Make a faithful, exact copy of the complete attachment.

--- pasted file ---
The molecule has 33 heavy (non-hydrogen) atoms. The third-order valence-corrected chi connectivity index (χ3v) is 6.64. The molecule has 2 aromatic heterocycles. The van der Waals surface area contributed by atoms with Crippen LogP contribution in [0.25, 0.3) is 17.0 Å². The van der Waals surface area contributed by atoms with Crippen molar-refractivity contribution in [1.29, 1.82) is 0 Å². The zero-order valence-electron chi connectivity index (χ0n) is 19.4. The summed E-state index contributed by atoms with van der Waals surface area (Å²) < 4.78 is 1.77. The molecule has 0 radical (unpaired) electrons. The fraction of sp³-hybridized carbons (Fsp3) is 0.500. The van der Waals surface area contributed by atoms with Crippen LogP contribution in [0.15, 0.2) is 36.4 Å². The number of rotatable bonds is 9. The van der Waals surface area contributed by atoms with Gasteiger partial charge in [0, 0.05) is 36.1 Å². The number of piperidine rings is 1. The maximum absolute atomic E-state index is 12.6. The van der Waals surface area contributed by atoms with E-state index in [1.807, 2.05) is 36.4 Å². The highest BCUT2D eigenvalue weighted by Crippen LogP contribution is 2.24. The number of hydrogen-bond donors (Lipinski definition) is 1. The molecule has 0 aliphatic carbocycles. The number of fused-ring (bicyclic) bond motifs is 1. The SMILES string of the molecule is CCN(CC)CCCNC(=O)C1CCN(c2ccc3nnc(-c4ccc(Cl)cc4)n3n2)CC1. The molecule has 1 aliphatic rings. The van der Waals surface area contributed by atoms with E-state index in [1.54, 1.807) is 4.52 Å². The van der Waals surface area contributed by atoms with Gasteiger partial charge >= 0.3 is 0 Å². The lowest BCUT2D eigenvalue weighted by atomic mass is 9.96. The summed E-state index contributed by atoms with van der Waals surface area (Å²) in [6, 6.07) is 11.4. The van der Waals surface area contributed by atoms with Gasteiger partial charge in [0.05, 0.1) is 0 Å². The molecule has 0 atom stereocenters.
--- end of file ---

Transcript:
The molecule has 33 heavy (non-hydrogen) atoms. The third-order valence-corrected chi connectivity index (χ3v) is 6.64. The molecule has 2 aromatic heterocycles. The van der Waals surface area contributed by atoms with Crippen LogP contribution in [0.25, 0.3) is 17.0 Å². The van der Waals surface area contributed by atoms with Crippen molar-refractivity contribution in [1.29, 1.82) is 0 Å². The zero-order valence-electron chi connectivity index (χ0n) is 19.4. The summed E-state index contributed by atoms with van der Waals surface area (Å²) < 4.78 is 1.77. The molecule has 0 radical (unpaired) electrons. The fraction of sp³-hybridized carbons (Fsp3) is 0.500. The van der Waals surface area contributed by atoms with Crippen LogP contribution in [0.15, 0.2) is 36.4 Å². The number of rotatable bonds is 9. The van der Waals surface area contributed by atoms with Gasteiger partial charge in [0, 0.05) is 36.1 Å². The number of piperidine rings is 1. The maximum absolute atomic E-state index is 12.6. The van der Waals surface area contributed by atoms with E-state index in [1.807, 2.05) is 36.4 Å². The highest BCUT2D eigenvalue weighted by Crippen LogP contribution is 2.24. The number of hydrogen-bond donors (Lipinski definition) is 1. The molecule has 0 aliphatic carbocycles. The number of fused-ring (bicyclic) bond motifs is 1. The SMILES string of the molecule is CCN(CC)CCCNC(=O)C1CCN(c2ccc3nnc(-c4ccc(Cl)cc4)n3n2)CC1. The molecule has 1 aliphatic rings. The van der Waals surface area contributed by atoms with E-state index in [1.54, 1.807) is 4.52 Å². The van der Waals surface area contributed by atoms with Gasteiger partial charge >= 0.3 is 0 Å². The lowest BCUT2D eigenvalue weighted by atomic mass is 9.96. The summed E-state index contributed by atoms with van der Waals surface area (Å²) in [6, 6.07) is 11.4. The van der Waals surface area contributed by atoms with Gasteiger partial charge in [0.05, 0.1) is 0 Å². The molecule has 0 atom stereocenters.